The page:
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Iraq is pumping oil at record pace despite chaos

By on 8 Jun 2016 in news, notable posts

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(Hellenic Shipping News) Iraq is pumping more oil than ever before, even as ISIS-fueled chaos grips parts of the Middle Eastern country.

Iraq, which relies on oil to fund nearly its entire government, increased daily oil production to an all-time high of 4.5 million barrels in May, according to estimates from research firm JBC Energy.

That’s up by 100,000 barrels a day from April and helps fill the void left by big outages in Nigeriaand Canada. It’s also about 2 million barrels a day more than what Iraq was pumping before the 2003 U.S. invasion.

“Iraq has been quite successful at ramping up production, despite all of the political and security issues going on,” said Julius Walker, senior consultant at JBC Energy.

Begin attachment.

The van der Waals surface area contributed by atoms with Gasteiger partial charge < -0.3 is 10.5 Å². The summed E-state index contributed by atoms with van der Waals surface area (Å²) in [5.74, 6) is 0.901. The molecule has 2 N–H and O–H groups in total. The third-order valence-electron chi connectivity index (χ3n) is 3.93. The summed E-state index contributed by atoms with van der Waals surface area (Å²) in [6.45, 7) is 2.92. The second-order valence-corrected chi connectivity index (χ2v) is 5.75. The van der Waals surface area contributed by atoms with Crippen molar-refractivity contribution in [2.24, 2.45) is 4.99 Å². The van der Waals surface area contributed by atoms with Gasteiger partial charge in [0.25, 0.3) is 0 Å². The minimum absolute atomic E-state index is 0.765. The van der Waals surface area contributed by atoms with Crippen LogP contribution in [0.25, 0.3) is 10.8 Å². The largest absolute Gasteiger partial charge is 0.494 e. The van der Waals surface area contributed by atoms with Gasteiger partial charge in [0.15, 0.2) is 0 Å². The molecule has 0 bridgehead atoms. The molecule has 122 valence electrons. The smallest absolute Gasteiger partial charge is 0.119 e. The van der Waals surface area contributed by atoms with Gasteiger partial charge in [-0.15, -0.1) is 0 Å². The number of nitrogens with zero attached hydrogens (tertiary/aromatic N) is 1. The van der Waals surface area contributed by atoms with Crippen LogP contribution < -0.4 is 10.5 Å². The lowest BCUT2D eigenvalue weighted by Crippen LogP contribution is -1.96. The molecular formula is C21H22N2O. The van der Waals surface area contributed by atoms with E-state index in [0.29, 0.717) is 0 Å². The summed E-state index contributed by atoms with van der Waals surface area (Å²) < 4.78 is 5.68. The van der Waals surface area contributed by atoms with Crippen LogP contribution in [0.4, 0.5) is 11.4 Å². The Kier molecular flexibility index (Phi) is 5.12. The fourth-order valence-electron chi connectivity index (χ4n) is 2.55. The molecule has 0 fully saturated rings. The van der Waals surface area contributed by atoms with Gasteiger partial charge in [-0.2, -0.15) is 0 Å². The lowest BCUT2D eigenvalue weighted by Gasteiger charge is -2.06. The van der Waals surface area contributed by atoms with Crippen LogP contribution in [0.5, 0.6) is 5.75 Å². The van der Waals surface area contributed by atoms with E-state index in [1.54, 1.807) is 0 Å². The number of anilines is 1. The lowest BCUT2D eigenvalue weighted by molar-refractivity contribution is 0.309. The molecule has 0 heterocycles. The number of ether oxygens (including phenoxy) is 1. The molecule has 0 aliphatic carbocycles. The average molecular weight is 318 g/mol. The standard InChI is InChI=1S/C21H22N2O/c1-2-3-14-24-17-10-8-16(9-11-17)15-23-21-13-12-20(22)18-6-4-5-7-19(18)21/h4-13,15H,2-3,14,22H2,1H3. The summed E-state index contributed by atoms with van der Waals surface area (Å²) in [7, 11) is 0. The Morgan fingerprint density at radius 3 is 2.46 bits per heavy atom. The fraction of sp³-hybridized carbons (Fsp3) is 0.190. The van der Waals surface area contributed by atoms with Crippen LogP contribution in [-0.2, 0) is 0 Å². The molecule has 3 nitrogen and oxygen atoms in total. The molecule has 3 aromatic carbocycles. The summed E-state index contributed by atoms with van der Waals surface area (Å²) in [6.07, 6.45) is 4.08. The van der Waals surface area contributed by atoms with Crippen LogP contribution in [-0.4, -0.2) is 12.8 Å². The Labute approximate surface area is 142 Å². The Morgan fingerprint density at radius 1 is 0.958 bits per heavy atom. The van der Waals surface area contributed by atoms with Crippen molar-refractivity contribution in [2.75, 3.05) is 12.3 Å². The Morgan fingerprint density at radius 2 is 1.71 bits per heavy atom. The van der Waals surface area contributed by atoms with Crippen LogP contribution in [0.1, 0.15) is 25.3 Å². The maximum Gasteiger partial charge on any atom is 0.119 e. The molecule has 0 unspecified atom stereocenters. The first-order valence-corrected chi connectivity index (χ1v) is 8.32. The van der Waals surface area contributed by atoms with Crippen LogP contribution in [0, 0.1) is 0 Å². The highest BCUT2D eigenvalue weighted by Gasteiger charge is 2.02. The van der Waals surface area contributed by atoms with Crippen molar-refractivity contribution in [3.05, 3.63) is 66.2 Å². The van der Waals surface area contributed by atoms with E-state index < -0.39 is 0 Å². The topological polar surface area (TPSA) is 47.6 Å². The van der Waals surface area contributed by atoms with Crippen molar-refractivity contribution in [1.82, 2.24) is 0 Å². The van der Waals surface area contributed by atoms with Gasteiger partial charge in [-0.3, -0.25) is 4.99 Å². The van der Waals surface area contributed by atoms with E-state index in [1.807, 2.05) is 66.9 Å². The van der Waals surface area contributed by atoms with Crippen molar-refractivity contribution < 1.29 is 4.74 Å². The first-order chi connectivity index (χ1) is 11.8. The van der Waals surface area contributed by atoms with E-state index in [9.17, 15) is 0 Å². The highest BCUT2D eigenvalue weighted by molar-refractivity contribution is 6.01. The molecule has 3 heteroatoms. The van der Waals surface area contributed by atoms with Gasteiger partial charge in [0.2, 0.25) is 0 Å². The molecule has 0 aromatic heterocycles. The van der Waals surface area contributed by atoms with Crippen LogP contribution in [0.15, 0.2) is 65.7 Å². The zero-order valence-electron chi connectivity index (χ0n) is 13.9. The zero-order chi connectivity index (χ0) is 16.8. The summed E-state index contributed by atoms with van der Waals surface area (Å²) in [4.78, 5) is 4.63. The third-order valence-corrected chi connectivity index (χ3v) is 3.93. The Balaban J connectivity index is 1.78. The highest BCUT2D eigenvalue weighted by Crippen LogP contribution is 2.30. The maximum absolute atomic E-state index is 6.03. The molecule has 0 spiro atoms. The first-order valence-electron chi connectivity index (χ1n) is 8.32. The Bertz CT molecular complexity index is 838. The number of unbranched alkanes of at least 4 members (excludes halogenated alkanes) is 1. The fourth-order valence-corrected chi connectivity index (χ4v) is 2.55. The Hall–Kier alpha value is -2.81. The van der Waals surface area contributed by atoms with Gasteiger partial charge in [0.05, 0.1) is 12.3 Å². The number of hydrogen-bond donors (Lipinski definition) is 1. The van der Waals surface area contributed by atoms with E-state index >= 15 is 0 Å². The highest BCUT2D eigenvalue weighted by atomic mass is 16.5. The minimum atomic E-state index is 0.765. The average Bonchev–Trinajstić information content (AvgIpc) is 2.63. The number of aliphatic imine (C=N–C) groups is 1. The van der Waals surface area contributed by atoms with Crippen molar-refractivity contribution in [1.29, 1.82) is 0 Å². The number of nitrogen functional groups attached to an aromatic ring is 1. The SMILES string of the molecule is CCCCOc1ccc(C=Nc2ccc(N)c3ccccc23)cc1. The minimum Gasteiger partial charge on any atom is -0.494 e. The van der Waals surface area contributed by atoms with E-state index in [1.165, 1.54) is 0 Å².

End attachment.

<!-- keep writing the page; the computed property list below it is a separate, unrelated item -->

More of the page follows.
Much of that oil is flowing into the U.S. Iraqi oil imports to the U.S. have tripled since January and now stand at the highest level since July 2014, according to ClipperData. The milestones comes even as tales of horror emerge from Falluja, the ISIS stronghold located in the center of Iraq away from key oil facilities. The United Nations estimates as many as 50,000 residents are caught in the crossfire in Falluja as the U.S.-backed Iraqi military attempts to oust the terror group. Reports indicate children in Falluja have been killed by bombs, people are forced to eat garbage to stay alive and ISIS is shooting civilians who try to flee.

In recent weeks, the political crisis and security situation in Iraq has worsened.

“With the potential for political temperatures to rise this summer, the government has already reinforced security around southern oil facilities,” Helima Croft, head of commodity strategy at RBC Capital Markets, wrote in a recent report.

Of course, the Iraqi military’s advance on Falluja wouldn’t be possible without oil revenue, whichaccording to the IMF made up 94% of Iraq’s 2014 federal revenue. These days, oil makes up 99% of Iraq’s exports and about 90% of all federal revenue, according to the Brookings Institute.

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